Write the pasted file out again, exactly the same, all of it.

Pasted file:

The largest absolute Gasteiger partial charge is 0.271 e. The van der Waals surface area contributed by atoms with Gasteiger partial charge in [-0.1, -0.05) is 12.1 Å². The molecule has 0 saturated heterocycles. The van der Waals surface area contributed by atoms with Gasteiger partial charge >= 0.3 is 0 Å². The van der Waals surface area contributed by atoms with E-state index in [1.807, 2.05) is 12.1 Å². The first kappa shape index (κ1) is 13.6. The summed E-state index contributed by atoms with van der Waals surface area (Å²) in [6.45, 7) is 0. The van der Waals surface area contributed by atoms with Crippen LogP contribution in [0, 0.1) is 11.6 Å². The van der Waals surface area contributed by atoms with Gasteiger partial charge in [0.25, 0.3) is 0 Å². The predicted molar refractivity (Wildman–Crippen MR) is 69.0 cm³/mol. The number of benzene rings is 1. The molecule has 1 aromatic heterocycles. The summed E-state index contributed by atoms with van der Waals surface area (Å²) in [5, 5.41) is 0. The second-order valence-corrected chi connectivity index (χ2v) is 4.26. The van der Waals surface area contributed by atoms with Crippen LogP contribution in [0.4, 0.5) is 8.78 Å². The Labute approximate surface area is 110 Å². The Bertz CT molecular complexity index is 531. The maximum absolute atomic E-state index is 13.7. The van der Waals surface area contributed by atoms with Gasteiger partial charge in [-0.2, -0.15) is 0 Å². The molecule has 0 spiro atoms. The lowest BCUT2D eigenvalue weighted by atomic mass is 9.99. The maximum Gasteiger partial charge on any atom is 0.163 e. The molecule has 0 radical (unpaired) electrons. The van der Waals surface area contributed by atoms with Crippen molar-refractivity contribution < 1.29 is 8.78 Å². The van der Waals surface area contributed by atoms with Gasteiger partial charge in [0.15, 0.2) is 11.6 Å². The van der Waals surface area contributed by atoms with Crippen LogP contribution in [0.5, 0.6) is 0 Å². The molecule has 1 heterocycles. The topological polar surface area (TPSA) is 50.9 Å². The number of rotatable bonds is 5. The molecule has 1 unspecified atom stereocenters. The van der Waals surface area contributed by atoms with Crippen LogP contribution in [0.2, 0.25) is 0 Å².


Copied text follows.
The largest absolute Gasteiger partial charge is 0.271 e. The van der Waals surface area contributed by atoms with Gasteiger partial charge in [-0.1, -0.05) is 12.1 Å². The molecule has 0 saturated heterocycles. The van der Waals surface area contributed by atoms with Gasteiger partial charge >= 0.3 is 0 Å². The van der Waals surface area contributed by atoms with E-state index in [1.807, 2.05) is 12.1 Å². The first kappa shape index (κ1) is 13.6. The summed E-state index contributed by atoms with van der Waals surface area (Å²) in [6.45, 7) is 0. The van der Waals surface area contributed by atoms with Crippen LogP contribution in [0, 0.1) is 11.6 Å². The van der Waals surface area contributed by atoms with Gasteiger partial charge in [0.25, 0.3) is 0 Å². The predicted molar refractivity (Wildman–Crippen MR) is 69.0 cm³/mol. The number of benzene rings is 1. The molecule has 1 aromatic heterocycles. The summed E-state index contributed by atoms with van der Waals surface area (Å²) in [5, 5.41) is 0. The second-order valence-corrected chi connectivity index (χ2v) is 4.26. The van der Waals surface area contributed by atoms with Crippen LogP contribution in [0.4, 0.5) is 8.78 Å². The Labute approximate surface area is 110 Å². The Bertz CT molecular complexity index is 531. The maximum absolute atomic E-state index is 13.7. The van der Waals surface area contributed by atoms with Gasteiger partial charge in [-0.2, -0.15) is 0 Å². The molecule has 0 spiro atoms. The lowest BCUT2D eigenvalue weighted by atomic mass is 9.99. The maximum Gasteiger partial charge on any atom is 0.163 e. The molecule has 0 radical (unpaired) electrons. The van der Waals surface area contributed by atoms with Crippen molar-refractivity contribution < 1.29 is 8.78 Å². The van der Waals surface area contributed by atoms with Gasteiger partial charge in [0.15, 0.2) is 11.6 Å². The van der Waals surface area contributed by atoms with Crippen LogP contribution in [0.5, 0.6) is 0 Å². The molecule has 1 heterocycles. The topological polar surface area (TPSA) is 50.9 Å². The number of rotatable bonds is 5. The molecule has 1 unspecified atom stereocenters. The van der Waals surface area contributed by atoms with Crippen LogP contribution in [0.2, 0.25) is 0 Å².